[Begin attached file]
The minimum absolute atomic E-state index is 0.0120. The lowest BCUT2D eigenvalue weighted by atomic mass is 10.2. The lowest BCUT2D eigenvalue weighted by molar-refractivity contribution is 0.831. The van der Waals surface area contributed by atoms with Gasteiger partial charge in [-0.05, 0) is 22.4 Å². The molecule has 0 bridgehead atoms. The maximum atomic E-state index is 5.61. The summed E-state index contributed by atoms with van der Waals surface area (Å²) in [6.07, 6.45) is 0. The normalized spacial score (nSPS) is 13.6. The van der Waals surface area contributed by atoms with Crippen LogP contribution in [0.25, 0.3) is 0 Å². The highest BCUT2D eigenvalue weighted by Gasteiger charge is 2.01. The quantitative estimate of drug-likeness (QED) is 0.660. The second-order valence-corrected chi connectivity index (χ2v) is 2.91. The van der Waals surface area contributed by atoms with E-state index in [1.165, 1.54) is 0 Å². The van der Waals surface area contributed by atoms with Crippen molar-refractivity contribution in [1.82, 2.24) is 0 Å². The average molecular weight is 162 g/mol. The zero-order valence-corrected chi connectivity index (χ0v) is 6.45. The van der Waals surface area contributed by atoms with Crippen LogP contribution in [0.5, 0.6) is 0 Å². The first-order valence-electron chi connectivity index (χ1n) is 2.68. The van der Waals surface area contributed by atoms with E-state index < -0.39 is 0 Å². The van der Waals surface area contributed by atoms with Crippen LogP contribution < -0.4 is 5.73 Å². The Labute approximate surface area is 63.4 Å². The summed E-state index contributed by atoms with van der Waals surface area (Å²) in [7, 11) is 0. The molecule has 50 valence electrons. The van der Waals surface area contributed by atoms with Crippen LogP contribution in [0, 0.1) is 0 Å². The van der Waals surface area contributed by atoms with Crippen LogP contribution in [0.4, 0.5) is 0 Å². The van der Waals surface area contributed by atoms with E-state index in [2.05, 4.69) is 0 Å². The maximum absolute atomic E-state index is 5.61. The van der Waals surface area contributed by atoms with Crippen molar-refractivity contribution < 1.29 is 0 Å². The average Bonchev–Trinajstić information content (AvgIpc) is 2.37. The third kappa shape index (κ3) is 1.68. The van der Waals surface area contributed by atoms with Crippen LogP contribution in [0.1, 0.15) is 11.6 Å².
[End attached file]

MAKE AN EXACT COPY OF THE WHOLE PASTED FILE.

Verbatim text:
The minimum absolute atomic E-state index is 0.0120. The lowest BCUT2D eigenvalue weighted by atomic mass is 10.2. The lowest BCUT2D eigenvalue weighted by molar-refractivity contribution is 0.831. The van der Waals surface area contributed by atoms with Gasteiger partial charge in [-0.05, 0) is 22.4 Å². The molecule has 0 bridgehead atoms. The maximum atomic E-state index is 5.61. The summed E-state index contributed by atoms with van der Waals surface area (Å²) in [6.07, 6.45) is 0. The normalized spacial score (nSPS) is 13.6. The van der Waals surface area contributed by atoms with Crippen LogP contribution in [0.25, 0.3) is 0 Å². The highest BCUT2D eigenvalue weighted by Gasteiger charge is 2.01. The quantitative estimate of drug-likeness (QED) is 0.660. The second-order valence-corrected chi connectivity index (χ2v) is 2.91. The van der Waals surface area contributed by atoms with E-state index in [1.165, 1.54) is 0 Å². The van der Waals surface area contributed by atoms with Crippen molar-refractivity contribution in [1.82, 2.24) is 0 Å². The average molecular weight is 162 g/mol. The zero-order valence-corrected chi connectivity index (χ0v) is 6.45. The van der Waals surface area contributed by atoms with Crippen LogP contribution in [0.5, 0.6) is 0 Å². The first-order valence-electron chi connectivity index (χ1n) is 2.68. The van der Waals surface area contributed by atoms with E-state index < -0.39 is 0 Å². The van der Waals surface area contributed by atoms with Crippen LogP contribution < -0.4 is 5.73 Å². The Labute approximate surface area is 63.4 Å². The summed E-state index contributed by atoms with van der Waals surface area (Å²) in [7, 11) is 0. The molecule has 50 valence electrons. The van der Waals surface area contributed by atoms with Crippen LogP contribution in [0, 0.1) is 0 Å². The van der Waals surface area contributed by atoms with Crippen LogP contribution in [0.4, 0.5) is 0 Å². The van der Waals surface area contributed by atoms with E-state index in [2.05, 4.69) is 0 Å². The maximum absolute atomic E-state index is 5.61. The van der Waals surface area contributed by atoms with Crippen molar-refractivity contribution < 1.29 is 0 Å². The average Bonchev–Trinajstić information content (AvgIpc) is 2.37. The third kappa shape index (κ3) is 1.68. The van der Waals surface area contributed by atoms with Crippen LogP contribution in [0.1, 0.15) is 11.6 Å².